7 Tips for Giving Money to Family Members

These strategies help prevent financial assistance from hurting relationships.

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Giving money to family members can be uncomfortable at best, and sometimes even relationship-destroying. But it's becoming increasingly common amid a tough economy: A Charles Schwab survey found that 2 in 5 respondents expect to provide financial support to their parents at some point, and 1 in 4 anticipates needing to give money to siblings. Concerns about supporting family members were stronger among younger respondents.

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How can you give money, even as gifts during the holidays, without straining relationships with loved ones? Here are seven strategies that can help make cross-generational lending work—or not:

First, decide if you can afford to give help. An Ameriprise Financial survey found that many baby boomers didn't realize how much the help they were providing cut into their own retirement savings. About 30 percent of baby boomers said the money they gave their adult children negatively affected their own retirement savings, but most were unaware of the impact. "People psychologically didn't get that connection ... [that] 'if I weren't bailing out my kid, then I could be adequately funding my own retirement,'" says Craig Brimhall, vice president of retirement wealth strategies for Ameriprise.

If you can't afford it, consider saying no to any requests. Declining a request for help, while painful, is sometimes the best decision a person can make, especially since many loans are never repaid. The top priority is keeping yourself solvent, says Ted Beck, president of the National Endowment for Financial Education.

If a relative asks for money unexpectedly, you should stall, suggest Jeanne Fleming and Leonard Schwarz, authors of Isn't It Their Turn to Pick Up the Check? "What you blurt out may not be the best answer," Schwarz says. Then, be sympathetic but firm. "You want to be unequivocal. Don't say, 'This is a bad time,' or they'll ask you again next week," Fleming adds.

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If you receive money, be aware of what might be expected in return. Donald Cox, professor of economics at Boston College, says people who give or lend money to relatives are usually motivated by altruism, but they may expect something in return. For example, if a parent gives money to their child for a down payment for a house or college tuition, they may expect assistance later. "Many adult children who are providing care for needy, elderly parents say they are doing this out of a sense of reciprocity," he says.

Spell out the terms of any gifts or loans. If parents decide to give their children money, Eileen and Jon Gallo, coauthors of The Financially Intelligent Parent, recommend discussing the details in advance, including whether the money comes with strings attached. For example, if money is earmarked for a car, can it be any type of car? If the money is a loan, when should it be repaid, and at what interest rate? (If the rate is below the one set monthly by the IRS, it may need to be treated as a gift, which can have different tax implications.)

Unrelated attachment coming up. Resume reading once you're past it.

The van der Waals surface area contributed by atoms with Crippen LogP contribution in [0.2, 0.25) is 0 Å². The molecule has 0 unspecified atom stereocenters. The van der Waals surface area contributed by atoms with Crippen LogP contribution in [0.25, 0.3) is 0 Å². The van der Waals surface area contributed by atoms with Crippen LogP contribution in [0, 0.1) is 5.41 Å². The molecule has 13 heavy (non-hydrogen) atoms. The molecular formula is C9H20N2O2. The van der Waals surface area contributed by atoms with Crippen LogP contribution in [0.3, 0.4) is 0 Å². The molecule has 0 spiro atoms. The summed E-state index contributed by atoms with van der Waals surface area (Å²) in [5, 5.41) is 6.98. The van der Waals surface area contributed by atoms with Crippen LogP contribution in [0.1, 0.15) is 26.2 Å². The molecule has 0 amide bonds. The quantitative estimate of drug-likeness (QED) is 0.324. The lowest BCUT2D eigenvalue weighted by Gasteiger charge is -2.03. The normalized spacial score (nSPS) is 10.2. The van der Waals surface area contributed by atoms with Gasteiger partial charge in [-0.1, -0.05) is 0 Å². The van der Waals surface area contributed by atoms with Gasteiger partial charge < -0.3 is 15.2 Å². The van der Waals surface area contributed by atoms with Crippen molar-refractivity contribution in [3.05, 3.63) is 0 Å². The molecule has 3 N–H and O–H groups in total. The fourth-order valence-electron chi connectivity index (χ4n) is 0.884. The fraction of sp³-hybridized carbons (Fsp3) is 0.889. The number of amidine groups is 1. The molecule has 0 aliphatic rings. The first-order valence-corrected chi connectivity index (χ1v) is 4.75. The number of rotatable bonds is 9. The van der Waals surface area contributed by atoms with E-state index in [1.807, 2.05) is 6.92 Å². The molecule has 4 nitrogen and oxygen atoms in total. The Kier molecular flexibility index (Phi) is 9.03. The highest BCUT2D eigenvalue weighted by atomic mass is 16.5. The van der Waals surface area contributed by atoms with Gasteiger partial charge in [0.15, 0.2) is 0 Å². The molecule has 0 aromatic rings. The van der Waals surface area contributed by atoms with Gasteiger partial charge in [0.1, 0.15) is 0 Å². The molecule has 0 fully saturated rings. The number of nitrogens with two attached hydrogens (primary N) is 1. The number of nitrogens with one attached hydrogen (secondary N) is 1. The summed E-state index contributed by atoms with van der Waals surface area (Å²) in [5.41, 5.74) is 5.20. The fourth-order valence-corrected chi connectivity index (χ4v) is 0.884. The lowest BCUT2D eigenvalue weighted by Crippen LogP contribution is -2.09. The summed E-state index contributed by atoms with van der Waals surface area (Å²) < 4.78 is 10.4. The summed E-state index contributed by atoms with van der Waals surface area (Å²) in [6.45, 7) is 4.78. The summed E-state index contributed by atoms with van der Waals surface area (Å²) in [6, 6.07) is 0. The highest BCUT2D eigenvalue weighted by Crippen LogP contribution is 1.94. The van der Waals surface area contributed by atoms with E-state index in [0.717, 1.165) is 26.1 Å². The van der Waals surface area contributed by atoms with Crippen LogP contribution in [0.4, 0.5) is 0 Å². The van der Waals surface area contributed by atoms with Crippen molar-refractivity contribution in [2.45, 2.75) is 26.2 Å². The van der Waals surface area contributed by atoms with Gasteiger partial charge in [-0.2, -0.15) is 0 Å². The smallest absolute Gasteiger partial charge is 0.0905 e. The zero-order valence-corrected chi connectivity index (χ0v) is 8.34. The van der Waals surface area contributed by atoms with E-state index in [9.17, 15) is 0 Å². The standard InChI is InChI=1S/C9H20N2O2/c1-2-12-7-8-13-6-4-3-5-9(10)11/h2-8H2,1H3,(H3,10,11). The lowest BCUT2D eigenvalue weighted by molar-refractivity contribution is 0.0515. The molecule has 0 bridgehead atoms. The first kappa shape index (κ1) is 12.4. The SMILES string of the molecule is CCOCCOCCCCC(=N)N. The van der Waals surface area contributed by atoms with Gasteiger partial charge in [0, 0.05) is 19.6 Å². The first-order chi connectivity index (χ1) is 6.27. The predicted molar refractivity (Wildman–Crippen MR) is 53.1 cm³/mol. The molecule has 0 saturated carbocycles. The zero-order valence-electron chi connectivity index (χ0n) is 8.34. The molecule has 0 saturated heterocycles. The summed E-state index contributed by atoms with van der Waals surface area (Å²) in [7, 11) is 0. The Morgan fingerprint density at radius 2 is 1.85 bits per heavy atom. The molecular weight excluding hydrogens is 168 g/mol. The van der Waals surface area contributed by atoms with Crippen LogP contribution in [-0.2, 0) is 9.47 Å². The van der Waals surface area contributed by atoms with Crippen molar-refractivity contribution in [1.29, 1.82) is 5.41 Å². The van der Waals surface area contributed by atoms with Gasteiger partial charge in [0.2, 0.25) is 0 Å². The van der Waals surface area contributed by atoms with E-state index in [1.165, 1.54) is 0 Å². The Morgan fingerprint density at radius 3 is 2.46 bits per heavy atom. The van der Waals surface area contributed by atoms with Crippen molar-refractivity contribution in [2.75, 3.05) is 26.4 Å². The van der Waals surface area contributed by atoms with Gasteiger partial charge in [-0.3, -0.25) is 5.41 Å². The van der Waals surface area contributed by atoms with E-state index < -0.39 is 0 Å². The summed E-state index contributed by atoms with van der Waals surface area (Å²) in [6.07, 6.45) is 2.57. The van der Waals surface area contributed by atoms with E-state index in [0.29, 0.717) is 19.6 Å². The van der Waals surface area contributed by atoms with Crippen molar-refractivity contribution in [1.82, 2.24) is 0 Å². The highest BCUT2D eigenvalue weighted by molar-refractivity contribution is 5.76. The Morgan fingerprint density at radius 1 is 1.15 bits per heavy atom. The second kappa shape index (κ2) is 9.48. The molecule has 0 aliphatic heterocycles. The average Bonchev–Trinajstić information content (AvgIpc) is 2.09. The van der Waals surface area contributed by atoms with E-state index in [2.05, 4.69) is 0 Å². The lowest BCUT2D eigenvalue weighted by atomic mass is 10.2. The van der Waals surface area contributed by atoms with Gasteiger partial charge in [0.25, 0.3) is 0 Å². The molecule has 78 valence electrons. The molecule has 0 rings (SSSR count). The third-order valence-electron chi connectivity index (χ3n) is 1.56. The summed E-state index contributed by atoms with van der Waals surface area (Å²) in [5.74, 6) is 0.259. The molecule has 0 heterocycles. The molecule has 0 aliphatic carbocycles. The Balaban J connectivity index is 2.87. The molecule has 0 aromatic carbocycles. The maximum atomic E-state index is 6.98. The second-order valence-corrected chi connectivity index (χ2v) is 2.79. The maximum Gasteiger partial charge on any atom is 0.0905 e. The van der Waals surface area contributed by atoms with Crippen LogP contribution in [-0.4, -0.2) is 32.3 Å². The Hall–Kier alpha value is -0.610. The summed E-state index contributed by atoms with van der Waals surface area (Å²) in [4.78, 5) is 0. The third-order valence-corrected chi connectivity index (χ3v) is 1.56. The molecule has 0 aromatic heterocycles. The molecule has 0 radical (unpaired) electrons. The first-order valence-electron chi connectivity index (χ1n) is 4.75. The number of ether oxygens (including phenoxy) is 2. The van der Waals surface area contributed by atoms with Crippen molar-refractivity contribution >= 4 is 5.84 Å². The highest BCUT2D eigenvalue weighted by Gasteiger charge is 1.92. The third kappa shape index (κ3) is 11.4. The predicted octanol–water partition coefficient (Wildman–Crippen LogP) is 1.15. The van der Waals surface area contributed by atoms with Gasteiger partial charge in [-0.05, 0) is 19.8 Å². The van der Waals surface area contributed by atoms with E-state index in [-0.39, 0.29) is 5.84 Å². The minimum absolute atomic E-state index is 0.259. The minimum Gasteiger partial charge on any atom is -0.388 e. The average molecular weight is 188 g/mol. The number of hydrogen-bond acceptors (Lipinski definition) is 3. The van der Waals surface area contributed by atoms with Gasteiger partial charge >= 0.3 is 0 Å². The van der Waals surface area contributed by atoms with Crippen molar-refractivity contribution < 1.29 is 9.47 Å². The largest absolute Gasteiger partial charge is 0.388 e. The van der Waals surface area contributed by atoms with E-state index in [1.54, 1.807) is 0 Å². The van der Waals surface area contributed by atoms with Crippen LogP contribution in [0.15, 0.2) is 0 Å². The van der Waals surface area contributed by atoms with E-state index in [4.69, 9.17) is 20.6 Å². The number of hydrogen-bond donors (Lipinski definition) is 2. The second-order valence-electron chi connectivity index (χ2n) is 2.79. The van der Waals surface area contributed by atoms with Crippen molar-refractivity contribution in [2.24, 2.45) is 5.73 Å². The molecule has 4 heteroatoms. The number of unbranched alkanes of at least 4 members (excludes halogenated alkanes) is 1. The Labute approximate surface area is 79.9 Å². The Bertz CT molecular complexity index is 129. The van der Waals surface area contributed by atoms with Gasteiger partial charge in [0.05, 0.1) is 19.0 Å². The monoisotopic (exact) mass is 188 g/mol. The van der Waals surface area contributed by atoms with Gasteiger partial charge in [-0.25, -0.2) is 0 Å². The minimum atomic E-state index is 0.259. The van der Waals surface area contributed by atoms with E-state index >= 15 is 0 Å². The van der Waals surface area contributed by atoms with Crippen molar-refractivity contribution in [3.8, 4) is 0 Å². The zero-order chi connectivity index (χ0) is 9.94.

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Look for nonmonetary alternatives. Tina Kimball, a 32-year-old administrative assistant in Dayton, Ohio, loaned her parents her car when an accident left theirs unusable. If the situation worsened, she says, she would invite them to live with her family. Kimball says she wishes she could give them money, but with her own family finances under pressure, she's doing the best she can.

Put all loans and gifts in writing. Relatives lending more than $1,000 should draw up a simple document describing the terms of the loan, including the interest rate and schedule for repayment, recommends Jennifer Streaks, a financial services attorney in Washington, D.C. In addition to preventing misunderstandings, the paperwork can be important for legal reasons, too. This year, amounts over $13,000 are subject to gift taxes.

Set up a formal loan arrangement. Some online banks allow family members to loan each other money through an official relationship that includes the ability to automate monthly payments and report any late payments to credit bureaus. Nancy Flint, a semiretired dentist in Oaklyn, N.J., loaned her son, Stephen Martin, $405,000 so he could buy a home in Jersey City, N.J. She says she did so to help him as well as diversify her investments. She receives $2,500 a month in payments on the loan, which carries a 6 percent interest rate. Martin, a technology consultant, also benefited: He estimates that he avoided about $15,000 in fees, such as private mortgage insurance and loan origination charges, which he would have faced had he gone through a bank.